During the day someone always pissed me off, pushed my buttons, hurt my feelings, talked down to me. And so, I would plan to drink at them. That would show them, although they would never know. I would plan my box-o-wine stop at one of the three stores on my one and a quarter mile “commute” home. I rotated my stores, so people didn’t think I was an alcoholic because, you know, I was and I am. Towards the end, just thinking about and planning my drinking made me excited and lifted my mood.

My paranoia about drinking didn’t stop at the store. I often worried that the recycling guys knew I was an alcoholic because of how many bottles and boxes I went through each week. Of course, among the thousands of homes where they stopped to collect each week, I knew they were really only thinking about mine. (Oddly, when I stopped drinking, I thought they would notice that too and know I was an alcoholic.)

And then there was the shame. Someone once told me the difference between guilt and shame: guilt is how you feel about something you did, and shame is how feel about who you are. Yes, it was shame. I was a highly accomplished, well-educated and respected member of both my professional and local communities. I participated, I volunteered, I worked, I traveled, I had friends and hobbies and for a long time I was invited to things.

But as my disease progressed, invitations were few and far between. I didn’t care, I just drank at home, a lot. One of those many mornings that I regretfully woke up, I looked in the mirror and didn’t recognize myself. I stepped closer to the huge well-lit bathroom mirror to look into my own eyes: they were hollow, I was hollow.

Through a series of what I thought were coincidences, I ran into a friend who had recently gotten sober after a relapse of several years. I told her I was thinking about quitting.

She offered to meet me the following Monday at a meeting. And that Monday afternoon, she was there. And that was the beginning of a journey of recovery that has changed my life in ways I couldn’t imagine.

I stopped doing a thing, so I could do, and enjoy, everything else. I stopped doing a thing so I could have a life and I do.

I can’t go, I don’t have the right shoes

I can come up with a million perfectly valid reasons (excuses) not to try something new or go somewhere different. It might be not having the right shoes or the right clothes; not knowing what to bring or who else will be there, and if they’ll like me. Then, of course, there is thinking I’ll probably be the oldest, fattest, weirdest, loudest, (feel free to insert your insecurity here) person there.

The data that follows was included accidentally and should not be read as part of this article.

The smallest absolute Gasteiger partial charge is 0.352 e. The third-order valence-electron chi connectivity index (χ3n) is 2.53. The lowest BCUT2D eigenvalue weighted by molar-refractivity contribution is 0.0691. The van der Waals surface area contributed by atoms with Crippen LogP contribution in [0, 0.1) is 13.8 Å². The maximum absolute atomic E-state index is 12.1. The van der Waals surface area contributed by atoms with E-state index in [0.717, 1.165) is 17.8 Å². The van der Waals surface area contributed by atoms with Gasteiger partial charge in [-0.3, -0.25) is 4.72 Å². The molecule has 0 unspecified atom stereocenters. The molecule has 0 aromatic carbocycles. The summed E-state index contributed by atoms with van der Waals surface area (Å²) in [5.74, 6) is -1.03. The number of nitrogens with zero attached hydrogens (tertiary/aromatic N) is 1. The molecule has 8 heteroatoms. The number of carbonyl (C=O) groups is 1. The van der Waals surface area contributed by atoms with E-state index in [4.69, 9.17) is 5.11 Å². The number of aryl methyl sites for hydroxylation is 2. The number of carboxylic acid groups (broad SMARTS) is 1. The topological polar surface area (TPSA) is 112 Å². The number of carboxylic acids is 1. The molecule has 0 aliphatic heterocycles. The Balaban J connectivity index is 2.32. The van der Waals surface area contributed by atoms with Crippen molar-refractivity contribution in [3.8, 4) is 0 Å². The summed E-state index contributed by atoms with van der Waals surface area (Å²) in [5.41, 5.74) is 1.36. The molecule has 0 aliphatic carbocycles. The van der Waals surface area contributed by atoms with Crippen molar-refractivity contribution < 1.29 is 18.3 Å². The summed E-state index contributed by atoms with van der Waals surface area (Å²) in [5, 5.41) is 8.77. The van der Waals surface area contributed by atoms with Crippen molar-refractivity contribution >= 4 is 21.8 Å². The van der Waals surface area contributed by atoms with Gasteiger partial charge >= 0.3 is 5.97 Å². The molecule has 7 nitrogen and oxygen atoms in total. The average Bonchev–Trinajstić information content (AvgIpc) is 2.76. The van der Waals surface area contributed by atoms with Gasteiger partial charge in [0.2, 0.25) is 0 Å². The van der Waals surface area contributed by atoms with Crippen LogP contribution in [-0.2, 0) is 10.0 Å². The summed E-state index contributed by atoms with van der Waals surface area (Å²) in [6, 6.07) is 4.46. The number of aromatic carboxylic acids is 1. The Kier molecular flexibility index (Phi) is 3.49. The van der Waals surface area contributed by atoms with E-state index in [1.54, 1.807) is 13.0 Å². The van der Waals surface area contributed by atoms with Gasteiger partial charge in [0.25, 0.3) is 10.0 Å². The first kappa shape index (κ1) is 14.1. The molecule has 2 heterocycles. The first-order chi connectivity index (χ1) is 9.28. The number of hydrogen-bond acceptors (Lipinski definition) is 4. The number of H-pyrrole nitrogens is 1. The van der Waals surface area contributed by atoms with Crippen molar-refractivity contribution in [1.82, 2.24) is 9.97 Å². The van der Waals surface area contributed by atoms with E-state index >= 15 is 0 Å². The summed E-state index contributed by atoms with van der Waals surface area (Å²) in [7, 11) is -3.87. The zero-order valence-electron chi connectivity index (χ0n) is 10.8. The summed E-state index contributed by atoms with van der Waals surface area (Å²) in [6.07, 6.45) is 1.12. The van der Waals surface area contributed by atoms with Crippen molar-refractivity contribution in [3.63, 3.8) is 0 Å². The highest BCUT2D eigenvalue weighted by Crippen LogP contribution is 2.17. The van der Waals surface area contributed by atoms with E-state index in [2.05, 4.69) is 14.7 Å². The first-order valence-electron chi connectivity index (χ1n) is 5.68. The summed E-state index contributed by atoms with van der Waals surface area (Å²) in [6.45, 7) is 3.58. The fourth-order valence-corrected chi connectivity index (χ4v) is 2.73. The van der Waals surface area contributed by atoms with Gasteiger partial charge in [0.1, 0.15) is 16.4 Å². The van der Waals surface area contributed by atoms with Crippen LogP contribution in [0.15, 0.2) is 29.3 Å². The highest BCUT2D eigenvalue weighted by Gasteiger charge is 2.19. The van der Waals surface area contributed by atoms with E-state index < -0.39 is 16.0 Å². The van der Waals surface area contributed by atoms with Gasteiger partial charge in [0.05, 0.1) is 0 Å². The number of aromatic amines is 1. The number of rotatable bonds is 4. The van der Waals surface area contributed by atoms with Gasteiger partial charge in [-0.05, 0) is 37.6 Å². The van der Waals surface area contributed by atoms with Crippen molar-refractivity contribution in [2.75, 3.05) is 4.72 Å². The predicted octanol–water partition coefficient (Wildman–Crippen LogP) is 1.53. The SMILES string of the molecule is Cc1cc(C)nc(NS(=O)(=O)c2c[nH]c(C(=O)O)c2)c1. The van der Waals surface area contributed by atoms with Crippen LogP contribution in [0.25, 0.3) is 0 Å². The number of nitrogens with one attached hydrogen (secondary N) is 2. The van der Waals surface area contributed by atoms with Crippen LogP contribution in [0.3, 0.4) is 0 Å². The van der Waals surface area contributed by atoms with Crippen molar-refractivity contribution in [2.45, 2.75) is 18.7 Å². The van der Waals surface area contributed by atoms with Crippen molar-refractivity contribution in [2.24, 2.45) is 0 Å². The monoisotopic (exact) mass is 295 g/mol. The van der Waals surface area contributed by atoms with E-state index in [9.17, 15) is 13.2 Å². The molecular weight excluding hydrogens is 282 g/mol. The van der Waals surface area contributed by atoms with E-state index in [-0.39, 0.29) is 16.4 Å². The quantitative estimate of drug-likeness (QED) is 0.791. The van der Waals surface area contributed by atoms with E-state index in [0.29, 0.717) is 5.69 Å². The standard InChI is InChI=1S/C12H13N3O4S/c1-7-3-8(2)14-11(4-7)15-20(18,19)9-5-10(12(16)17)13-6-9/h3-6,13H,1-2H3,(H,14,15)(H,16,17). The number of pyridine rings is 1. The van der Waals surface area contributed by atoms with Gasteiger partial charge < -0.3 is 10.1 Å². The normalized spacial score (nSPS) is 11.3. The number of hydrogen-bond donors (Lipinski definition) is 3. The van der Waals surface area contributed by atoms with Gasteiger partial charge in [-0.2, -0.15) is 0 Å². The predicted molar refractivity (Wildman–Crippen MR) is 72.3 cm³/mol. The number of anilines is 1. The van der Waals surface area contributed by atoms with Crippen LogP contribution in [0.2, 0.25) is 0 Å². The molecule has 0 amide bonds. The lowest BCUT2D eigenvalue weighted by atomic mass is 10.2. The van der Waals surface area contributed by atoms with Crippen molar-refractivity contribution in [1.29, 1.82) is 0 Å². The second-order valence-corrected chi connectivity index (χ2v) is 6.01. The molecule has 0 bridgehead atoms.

All those things sprang immediately to mind last August when my friend Kristin told me about a travel opportunity to Thailand and Cambodia for two weeks. I had been talking about how much I miss traveling. As a single person, the thought of creating a value-packed itinerary to see all the destination highlights seems daunting. Making schedules, lists, agendas, arrangements and “Plans B” are a significant part of my daily life. I don’t want planning a vacation to be another job.

I thought of going on one of those 10-day pre-planned trips, the ones you might see in AAA magazine, but the idea of traveling foreign lands with a busload of Royal Order of Jack-a-lope from Red Rover, Iowa or the Chartreuse Shoe Ladies of Couch Springs, Minnesota was, well, underwhelming. When it comes right down to it, I would still be traveling alone. Lots of pictures of me in front of very important landmarks alone, or with my new friends Myrtle and Buddy who I would never see again. So, the idea of traveling with at least one person I knew and enjoyed hanging out with was appealing.

And then there’s the drinking. I stopped drinking just over three years ago and I had no concept of a vacation without alcohol.

Every non-family vacation I had been on since the age of 16 involved copious quantities of alcohol and that’s the way I liked it. Most of my travel was to resort-y type destinations with pools and beaches and excursions to interesting places that consistently included breweries, wineries, and tequila-ries. My “right shoe” fears and insecurities disappeared quickly after the first drink so I could “enjoy” vacation. And by enjoy, I mean drinking during the day late into the night, waking up hungover and tired and doing it all again for the next 6 days. Sounds awesome right? It was exhausting, and painful, and sad.

Kristin’s trip to Southeast Asia was different. It was organized by Recovery Elevator (recoveryelevator.com), a group that brings, “like-minded individuals together…who seek a better life without alcohol through support and accountability.” Not only would someone else plan the trip and tell me what shoes to wear, but there would be NO drinking. That’s right, no happy hours, no distillery stops, no tastings, no bed spins, no hangover, no vomiting, no regrets, no shame.